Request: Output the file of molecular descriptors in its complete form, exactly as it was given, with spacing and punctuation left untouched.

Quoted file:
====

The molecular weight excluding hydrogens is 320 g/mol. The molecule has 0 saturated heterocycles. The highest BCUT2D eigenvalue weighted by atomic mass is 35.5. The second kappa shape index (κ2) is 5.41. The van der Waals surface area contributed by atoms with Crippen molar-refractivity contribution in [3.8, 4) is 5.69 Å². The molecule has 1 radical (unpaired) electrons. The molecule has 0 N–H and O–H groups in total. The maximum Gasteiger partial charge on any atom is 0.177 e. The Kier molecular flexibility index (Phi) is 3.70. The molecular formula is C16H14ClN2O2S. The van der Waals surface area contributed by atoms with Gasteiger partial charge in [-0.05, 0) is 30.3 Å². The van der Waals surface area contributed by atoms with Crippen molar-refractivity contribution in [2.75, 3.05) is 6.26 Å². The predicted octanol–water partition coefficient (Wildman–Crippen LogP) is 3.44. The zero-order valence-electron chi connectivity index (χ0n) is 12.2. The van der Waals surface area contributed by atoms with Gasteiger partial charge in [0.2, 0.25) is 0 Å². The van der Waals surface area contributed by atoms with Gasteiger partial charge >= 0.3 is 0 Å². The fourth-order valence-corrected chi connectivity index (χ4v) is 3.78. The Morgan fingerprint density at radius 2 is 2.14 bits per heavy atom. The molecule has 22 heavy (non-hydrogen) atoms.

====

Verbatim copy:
The molecular weight excluding hydrogens is 320 g/mol. The molecule has 0 saturated heterocycles. The highest BCUT2D eigenvalue weighted by atomic mass is 35.5. The second kappa shape index (κ2) is 5.41. The van der Waals surface area contributed by atoms with Crippen molar-refractivity contribution in [3.8, 4) is 5.69 Å². The molecule has 1 radical (unpaired) electrons. The molecule has 0 N–H and O–H groups in total. The maximum Gasteiger partial charge on any atom is 0.177 e. The Kier molecular flexibility index (Phi) is 3.70. The molecular formula is C16H14ClN2O2S. The van der Waals surface area contributed by atoms with Gasteiger partial charge in [-0.05, 0) is 30.3 Å². The van der Waals surface area contributed by atoms with Crippen molar-refractivity contribution in [2.75, 3.05) is 6.26 Å². The predicted octanol–water partition coefficient (Wildman–Crippen LogP) is 3.44. The zero-order valence-electron chi connectivity index (χ0n) is 12.2. The van der Waals surface area contributed by atoms with Gasteiger partial charge in [0.2, 0.25) is 0 Å². The van der Waals surface area contributed by atoms with Gasteiger partial charge >= 0.3 is 0 Å². The fourth-order valence-corrected chi connectivity index (χ4v) is 3.78. The Morgan fingerprint density at radius 2 is 2.14 bits per heavy atom. The molecule has 22 heavy (non-hydrogen) atoms.